The fitting is 3d printed. Experience has shown it needs to be pretty strong, and standard resin prints are not up to the job, breaking when screwing into them (hence we abandoned the grey, and now use the black).


Each cluster of points is controlled by a board with a PCA9685 chip. These boards are about £4, and each can control up to 16 servos.

A manual is available here.

The image above shows two such controllers on a breadboard during development. Servos are plugged in on the right of each board; these both have three plugged in – the black sockets at the bottom. The pins are colour-coded the same as the servos.

On the left side, towards the top, there are pairs of metal squares; these are connected to give the address. The unit on the right has the very top pair connected, so is at 0x41, the left is at the default address 0x40 (the 0x prefix indicates this is a hexadecimal number).

Each controller needs a 5V supply, and this is supplied via the green connectors halfway up the left side. The documentation suggests this is “polarity neutral”, but I found that if you do it the wrong way round, you get no voltage; I guess something is shorted. Positive needs to be to the lower connection.

Control Bus

The controllers in the image above were connected to an Arduino using a protocol called I2C, which is technology from the 80s but seems popular still (more here). The Arduino has now been abandoned in favour of a Raspberry Pi but still using I2C, so the discussion here is not changed. The Raspberry Pi is much faster, and can be programmed with Python, rather than C++, which is a big plus for me!

The bus consists of four wires, two being power, one for clock (SCL) and one for the data (SDA). This is in addition to the power for the servos.

An independent supply is required. It can share a ground wire with the I2C bus, but it has to be connected to both the power ground and the I2C ground at each end.

The Raspberry Pi requires an uninterruptible power supply (UPS) to turn it off gracefully when the layout is unplugged. This has yet to be implemented.

Pullup Resistors

Imagine a simple system. Our digital processor wants to know if it is at 0 V or at 5 v. Simplistically, you would have a switch on the 5 V line; when the switch in on, the output  is 5 V, and all is good. In practice it is not as straightforward. When the switch is off, the output is… what? It is not connect to ground, so no reason for it to be 0 V.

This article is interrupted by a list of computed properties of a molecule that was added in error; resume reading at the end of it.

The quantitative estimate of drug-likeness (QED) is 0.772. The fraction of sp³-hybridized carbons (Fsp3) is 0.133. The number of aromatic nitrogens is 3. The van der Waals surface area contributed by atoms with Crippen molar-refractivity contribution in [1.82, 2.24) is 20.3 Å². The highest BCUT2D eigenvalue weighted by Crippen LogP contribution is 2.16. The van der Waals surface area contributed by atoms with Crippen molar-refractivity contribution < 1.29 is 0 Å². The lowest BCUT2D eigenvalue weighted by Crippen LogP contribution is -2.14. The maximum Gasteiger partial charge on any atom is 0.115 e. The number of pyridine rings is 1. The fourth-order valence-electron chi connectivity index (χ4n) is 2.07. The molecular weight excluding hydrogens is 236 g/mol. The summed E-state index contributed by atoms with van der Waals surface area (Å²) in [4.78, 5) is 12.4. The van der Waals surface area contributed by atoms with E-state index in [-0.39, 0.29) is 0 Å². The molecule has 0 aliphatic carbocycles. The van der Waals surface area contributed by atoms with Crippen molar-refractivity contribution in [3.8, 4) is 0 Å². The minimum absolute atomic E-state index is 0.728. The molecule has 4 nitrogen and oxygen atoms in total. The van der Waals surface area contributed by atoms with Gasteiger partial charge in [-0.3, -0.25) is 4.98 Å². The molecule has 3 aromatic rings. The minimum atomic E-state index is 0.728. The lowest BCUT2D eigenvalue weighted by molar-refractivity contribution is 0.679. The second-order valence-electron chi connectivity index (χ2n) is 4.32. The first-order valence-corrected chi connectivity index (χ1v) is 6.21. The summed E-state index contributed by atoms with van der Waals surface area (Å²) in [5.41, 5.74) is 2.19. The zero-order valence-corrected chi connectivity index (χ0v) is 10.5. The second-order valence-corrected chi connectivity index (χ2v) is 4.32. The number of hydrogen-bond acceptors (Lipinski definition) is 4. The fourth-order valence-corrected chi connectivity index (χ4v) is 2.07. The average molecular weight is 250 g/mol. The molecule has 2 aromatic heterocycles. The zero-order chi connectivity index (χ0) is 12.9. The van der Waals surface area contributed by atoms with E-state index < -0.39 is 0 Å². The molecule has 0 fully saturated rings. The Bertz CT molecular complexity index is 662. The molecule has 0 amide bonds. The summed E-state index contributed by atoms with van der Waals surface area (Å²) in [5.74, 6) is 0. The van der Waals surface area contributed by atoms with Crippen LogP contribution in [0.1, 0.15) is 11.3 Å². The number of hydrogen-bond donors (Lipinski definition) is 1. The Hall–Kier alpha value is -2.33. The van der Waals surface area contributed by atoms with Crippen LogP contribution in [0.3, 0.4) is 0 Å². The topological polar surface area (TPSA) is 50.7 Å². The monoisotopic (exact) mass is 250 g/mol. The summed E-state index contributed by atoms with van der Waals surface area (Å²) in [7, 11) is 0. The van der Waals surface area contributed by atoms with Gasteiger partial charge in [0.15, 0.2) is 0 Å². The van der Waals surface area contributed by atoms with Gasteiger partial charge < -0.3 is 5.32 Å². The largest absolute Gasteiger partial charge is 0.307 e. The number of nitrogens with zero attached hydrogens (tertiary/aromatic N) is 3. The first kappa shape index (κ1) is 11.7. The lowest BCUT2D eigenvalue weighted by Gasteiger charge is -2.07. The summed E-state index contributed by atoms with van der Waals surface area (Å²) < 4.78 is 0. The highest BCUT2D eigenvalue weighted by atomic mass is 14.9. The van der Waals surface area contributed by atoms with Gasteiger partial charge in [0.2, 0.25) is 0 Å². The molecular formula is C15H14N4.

So pullup resistors (or pull down in the reverse configuration) are used. Now the output is connect to the 5 V supply via a resistor, and to the 0 V ground by the switch. When the switch is on, the output is connected to ground, and is 0 V. When it is off, the output is still connected to the 5 V supply, albeit via the resistor.

The I2C data lines both require pullup resistors. Most devices have them built-in, though not the Arduino, so no problem, right? Well that works find for one or two devices, and if you have several, all those resistors are in parallel, and the overall resistance is reduced – if you have ten identical pullup resistors in the circuit, the resistance is only a tenth of what it should be.

I am not sure what to do about that if it proves to be an issue. It may be possible to disable pullup resistors on some boards. It may also be possible to have more than one I2C bus, but I really would prefer not to!

Presumably the resistance can be measured with a multimeter, and we can monitor as we add units.

Programming The Raspberry Pi

The hard work will be done in an Raspberry Pi. This will require programming, and a page on that is on Github. You can find the code there too, as well as instructions for setting up a new Raspberry Pi.

Control Panel

We need some way for operators to control the points.

From the perspective of the Raspberry Pi, I see two approaches.

  1. “Continuous” A switch is set to allow current to pass while the point is set in that direction. At any moment, the Raspberry Pi can test the state of the switch, and react accordingly. The switch is definitive – the current state of the switch defines what the point should be doing. The advantage of this is that operators can just look at the switch to see the state, and the Arduino can test the switches when it is turned on to determine point state. A selector switch could be used rather than simple on/off.
  2. “Momentary” A switch or button allows current to pass for a moment, informing the Arduino a point is to be changed. The Raspberry Pi is definitive, not the switch. The advantage is that you can have more than one button controlling a specific point, allowing you to have button setting a route. You could even interface with a touch-screen monitor.

I think I prefer the latter, and will go with that during development, but it is not set in stone. Yet.

This would be via the I2C bus too, as this allows many more inputs via an I/O board.